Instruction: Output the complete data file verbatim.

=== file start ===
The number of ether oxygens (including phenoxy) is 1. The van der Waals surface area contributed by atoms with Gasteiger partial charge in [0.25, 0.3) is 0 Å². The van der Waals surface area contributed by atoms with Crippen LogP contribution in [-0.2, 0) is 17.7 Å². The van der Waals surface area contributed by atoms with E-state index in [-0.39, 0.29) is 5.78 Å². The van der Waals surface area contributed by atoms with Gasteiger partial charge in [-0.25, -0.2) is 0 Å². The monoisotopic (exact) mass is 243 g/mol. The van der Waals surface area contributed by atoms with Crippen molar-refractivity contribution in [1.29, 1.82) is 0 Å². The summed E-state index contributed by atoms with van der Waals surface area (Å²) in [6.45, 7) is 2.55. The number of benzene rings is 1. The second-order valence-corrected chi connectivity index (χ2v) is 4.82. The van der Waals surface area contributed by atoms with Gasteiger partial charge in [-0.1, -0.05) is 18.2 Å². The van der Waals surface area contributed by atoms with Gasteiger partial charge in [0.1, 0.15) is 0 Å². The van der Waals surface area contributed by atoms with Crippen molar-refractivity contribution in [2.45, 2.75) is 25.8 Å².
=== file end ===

The number of ether oxygens (including phenoxy) is 1. The van der Waals surface area contributed by atoms with Gasteiger partial charge in [0.25, 0.3) is 0 Å². The van der Waals surface area contributed by atoms with Crippen LogP contribution in [-0.2, 0) is 17.7 Å². The van der Waals surface area contributed by atoms with E-state index in [-0.39, 0.29) is 5.78 Å². The van der Waals surface area contributed by atoms with Gasteiger partial charge in [-0.25, -0.2) is 0 Å². The monoisotopic (exact) mass is 243 g/mol. The van der Waals surface area contributed by atoms with Crippen molar-refractivity contribution in [1.29, 1.82) is 0 Å². The summed E-state index contributed by atoms with van der Waals surface area (Å²) in [6.45, 7) is 2.55. The number of benzene rings is 1. The second-order valence-corrected chi connectivity index (χ2v) is 4.82. The van der Waals surface area contributed by atoms with Gasteiger partial charge in [-0.1, -0.05) is 18.2 Å². The van der Waals surface area contributed by atoms with Gasteiger partial charge in [0.1, 0.15) is 0 Å². The van der Waals surface area contributed by atoms with Crippen molar-refractivity contribution in [2.45, 2.75) is 25.8 Å².